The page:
Scottish National Dictionary (1700–)

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STRAMP, v., n. Freq. form strample (Rxb. 1923 Watson W.-B.).

I. v. 1. intr. To bring the foot down heavily, to stamp, tread or trample (Sc. 1787 J. Elphinston Propriety II. 14; s.Sc. 1802 J. Sibbald Chron. Sc. Poetry Gl.; Rxb. 1923 Watson W.-B.; Ork., Rs., Inv., Lth., Bwk., Lnk., Rxb. 1971). Vbl.n. stramping, treading under foot, as in washing blankets. Sc. 1724 Ramsay Poems (S.T.S.) III. 85:
Our Trechour Peirs thaie Tyranns treit, Quha jyb them, and thair Substance eit, And on thair Honour stramp.
Rxb. 1825 R. Wilson Hist. Hawick 45:
The Baronet stramped wi' his fit.
Edb. 1828 D. M. Moir Mansie Wauch ii.:
A fat and dumpy man stramped on a favourite Newfoundland dog's tail.
e.Lth. 1876 J. Teenan Song 26:
Spit, or kick, or stramp upon oor taes.
Sh. 1892 G. Stewart Fireside Tales 243:
I hae sic a feelin' hert I widna stramp ipa da wirm.
Inv. 1905 J. Fraser Reminiscences 150:
The washing and the stramping will begin.
Sh. 1947 Sh. Folk Bk. I. 80:
Stramp fair on da Burra; Keep wide o' da Floss.

2. tr. To tread on, trample upon, crush with the foot (Rxb. 1923 Watson W.-B.; Rxb. 1942 Zai; Sh., Cai., Inv., em.Sc., Lnk., Rxb. 1971). Agent n. stramper, one who treads or tramples (Rxb. 1825 Jam., 1923 Watson W.-B.). Edb. 1866 J. Smith Merry Bridal 7:
When at the burnie strampin' claes, Wi' coaties toshly kiltit.
Sc. 1896 P. A. Graham Red Scaur xxii.:
He rode the horse at you, as if he'd liked to strample you to death.
Rxb. 1925 E. C. Smith Mang Howes 19:
The snaw-brui's strampeet inti a caald-broon platch.
Sc. 1935 D. Rorie Lum Hat 35:
Scatter the mools owre him, An' stramp them weel in.
Edb. 1965 J. K. Annand Sing it Aince 39:
To stramp them and synd them [blankets] And hing them on the line.

3. To go about with a firm or heavy step; to stump about, to march energetically or purposefully (Rxb. 1923 Watson W.-B.; I.Sc., Cai., em. and s.Sc. 1971); to go in gen. (Sh. 1971). Edb. 1866 in Poets and Poetry Scot. (Wilson 1884) II. 446:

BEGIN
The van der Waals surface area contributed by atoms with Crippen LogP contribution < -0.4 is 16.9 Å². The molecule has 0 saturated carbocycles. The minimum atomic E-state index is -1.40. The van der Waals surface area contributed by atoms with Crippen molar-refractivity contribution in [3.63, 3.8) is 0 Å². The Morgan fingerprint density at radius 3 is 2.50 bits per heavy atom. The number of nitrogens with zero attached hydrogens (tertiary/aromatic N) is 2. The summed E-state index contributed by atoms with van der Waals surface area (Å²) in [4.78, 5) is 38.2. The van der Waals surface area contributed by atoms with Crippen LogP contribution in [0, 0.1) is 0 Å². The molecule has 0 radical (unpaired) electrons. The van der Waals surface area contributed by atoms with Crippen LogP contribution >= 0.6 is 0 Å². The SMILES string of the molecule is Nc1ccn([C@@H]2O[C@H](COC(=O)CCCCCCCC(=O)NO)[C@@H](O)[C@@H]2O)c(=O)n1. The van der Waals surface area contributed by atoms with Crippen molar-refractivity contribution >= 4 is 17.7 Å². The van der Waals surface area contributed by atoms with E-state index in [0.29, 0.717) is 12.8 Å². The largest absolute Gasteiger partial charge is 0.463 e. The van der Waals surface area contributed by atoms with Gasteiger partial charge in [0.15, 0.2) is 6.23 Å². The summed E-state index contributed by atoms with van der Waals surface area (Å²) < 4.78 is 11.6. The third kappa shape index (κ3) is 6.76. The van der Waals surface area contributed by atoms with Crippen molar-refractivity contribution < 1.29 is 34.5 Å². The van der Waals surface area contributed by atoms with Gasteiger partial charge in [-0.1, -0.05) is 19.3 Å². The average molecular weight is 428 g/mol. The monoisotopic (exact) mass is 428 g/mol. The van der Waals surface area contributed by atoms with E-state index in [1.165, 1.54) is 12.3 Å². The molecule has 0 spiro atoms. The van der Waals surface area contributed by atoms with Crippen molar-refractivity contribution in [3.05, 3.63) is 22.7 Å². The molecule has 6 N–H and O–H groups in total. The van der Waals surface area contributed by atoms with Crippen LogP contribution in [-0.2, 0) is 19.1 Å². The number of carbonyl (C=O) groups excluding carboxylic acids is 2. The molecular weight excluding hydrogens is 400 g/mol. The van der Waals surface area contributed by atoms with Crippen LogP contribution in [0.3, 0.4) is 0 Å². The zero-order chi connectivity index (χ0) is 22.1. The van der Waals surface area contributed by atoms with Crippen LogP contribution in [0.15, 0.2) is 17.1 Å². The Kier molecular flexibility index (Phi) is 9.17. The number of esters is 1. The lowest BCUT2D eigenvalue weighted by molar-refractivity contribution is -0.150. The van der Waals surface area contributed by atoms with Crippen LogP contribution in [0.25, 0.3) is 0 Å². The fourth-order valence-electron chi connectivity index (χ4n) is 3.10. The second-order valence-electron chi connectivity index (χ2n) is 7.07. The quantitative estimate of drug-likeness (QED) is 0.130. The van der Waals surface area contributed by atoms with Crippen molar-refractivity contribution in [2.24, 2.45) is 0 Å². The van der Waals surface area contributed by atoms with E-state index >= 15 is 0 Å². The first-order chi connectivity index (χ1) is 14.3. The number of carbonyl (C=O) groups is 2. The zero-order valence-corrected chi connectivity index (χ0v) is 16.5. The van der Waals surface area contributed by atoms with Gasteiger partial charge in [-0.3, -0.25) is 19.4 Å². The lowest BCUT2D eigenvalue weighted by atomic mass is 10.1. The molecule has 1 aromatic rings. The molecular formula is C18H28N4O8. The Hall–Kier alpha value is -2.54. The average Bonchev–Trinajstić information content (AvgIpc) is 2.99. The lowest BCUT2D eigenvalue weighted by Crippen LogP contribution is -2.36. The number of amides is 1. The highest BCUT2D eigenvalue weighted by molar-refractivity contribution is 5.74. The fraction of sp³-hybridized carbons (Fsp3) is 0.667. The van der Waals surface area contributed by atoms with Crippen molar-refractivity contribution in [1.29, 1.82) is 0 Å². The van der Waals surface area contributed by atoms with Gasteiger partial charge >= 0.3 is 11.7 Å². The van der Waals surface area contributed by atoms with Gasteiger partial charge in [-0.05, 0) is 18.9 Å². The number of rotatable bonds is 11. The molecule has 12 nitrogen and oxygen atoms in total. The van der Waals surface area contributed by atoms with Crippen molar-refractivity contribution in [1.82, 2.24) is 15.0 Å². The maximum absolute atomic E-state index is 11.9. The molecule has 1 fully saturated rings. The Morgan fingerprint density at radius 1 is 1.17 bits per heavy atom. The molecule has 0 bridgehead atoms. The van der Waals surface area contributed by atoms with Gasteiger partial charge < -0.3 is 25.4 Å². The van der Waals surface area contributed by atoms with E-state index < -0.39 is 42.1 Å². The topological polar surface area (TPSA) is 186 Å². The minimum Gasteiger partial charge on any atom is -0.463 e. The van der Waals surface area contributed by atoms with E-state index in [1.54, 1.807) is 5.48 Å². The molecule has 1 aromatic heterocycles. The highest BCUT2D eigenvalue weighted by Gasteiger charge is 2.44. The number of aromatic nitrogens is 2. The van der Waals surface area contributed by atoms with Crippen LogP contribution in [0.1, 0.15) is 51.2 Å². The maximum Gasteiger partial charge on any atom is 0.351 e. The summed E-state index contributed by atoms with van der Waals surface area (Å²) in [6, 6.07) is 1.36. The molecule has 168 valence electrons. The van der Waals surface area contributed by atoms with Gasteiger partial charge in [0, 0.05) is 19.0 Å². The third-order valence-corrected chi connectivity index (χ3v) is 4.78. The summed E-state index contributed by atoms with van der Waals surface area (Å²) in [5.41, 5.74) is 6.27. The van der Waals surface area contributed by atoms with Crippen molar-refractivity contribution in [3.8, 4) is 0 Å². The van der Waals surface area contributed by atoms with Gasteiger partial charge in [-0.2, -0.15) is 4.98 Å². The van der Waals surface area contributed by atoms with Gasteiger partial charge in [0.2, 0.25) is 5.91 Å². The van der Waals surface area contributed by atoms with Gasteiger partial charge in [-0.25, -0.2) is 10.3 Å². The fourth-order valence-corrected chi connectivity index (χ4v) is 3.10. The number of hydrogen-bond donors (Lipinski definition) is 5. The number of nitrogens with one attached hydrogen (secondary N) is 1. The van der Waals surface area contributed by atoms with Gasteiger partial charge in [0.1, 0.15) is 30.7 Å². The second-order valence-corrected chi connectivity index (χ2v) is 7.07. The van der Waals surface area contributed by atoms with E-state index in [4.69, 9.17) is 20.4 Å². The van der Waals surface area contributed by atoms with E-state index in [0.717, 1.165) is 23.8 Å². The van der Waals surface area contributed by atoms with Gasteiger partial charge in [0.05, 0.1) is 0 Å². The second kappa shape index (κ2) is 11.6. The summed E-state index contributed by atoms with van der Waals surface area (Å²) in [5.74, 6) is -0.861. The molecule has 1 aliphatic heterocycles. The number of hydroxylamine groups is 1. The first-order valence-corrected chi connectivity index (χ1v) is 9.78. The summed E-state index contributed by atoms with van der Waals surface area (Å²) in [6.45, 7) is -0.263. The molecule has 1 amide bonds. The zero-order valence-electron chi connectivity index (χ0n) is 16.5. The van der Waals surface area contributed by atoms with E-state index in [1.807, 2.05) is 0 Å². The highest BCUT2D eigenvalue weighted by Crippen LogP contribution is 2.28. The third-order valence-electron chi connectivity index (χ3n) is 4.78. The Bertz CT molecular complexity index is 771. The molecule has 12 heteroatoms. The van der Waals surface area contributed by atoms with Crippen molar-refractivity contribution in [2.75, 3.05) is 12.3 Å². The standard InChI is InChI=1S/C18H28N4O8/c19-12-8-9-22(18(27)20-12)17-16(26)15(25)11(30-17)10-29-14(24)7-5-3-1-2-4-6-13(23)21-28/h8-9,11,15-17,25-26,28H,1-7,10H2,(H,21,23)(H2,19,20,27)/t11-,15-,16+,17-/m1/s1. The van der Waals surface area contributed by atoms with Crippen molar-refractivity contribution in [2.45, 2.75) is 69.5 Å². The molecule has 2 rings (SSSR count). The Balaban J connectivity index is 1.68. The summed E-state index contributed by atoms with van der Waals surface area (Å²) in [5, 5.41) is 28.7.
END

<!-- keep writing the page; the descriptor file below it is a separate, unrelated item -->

Strampin' cheery through the snaw.
Sh. 1897 Shetland News (31 July):
I strampid ower to whaur Mr. McLeod was staandin'.
Sh. 1906 T. P. Ollason Spindrift 123:
I toucht I wid stramp ben ower ta dee.
Lth. 1925 C. P. Slater Marget Pow 9:
See and no' let the sweeps stramp over the new-vairnished floor with their muckle feet.
Rxb. 1961 W. Landles Penny Numbers 28:
Alane they're strampin' on where mirk grows deeper.

II. n. 1. A tread or stamp of the foot, a planting of the foot in walking; a trampling on something (Rxb. 1923 Watson W.-B.; I.Sc., Cai., Rxb. 1971). Edb. 1828 D. M. Moir Mansie Wauch ix.:
This was a stramp on his corny toe.
Sc. 1887 Stevenson Merry Men 148:
There cam' a stramp o' feet as if men were wars'lin'.

2. A stride, a step (I.Sc. 1971). Ork. 1913 Old-Lore Misc. VI. iv. 185:
She teuk twa lang stramps an' a langer ane.
Sh. 1918 T. Manson Peat Comm. 59:
Deil stramp I geng farder as Huxter dis nicht.
Sh. 1947 New Shetlander No. 1. 9:
Whin I canna tell whaur my neest stramp mycht faa.

3. A “tramp”, a journey on foot , walk (Sh. 1971). Sh. 1836 Gentleman's Mag. II. 592:
Furteen myle o' gett wiz a braa stramp atween lychts.

[O.Sc. stramp, to tread, c.1423, to trample, 1531, strample, a.1610, a stamp of the foot, a.1578, a conflation of stamp and tramp.]

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"Stramp v., n.". Dictionary of the Scots Language. 2004. Scottish Language Dictionaries Ltd. Accessed 6 Jun 2020 <>



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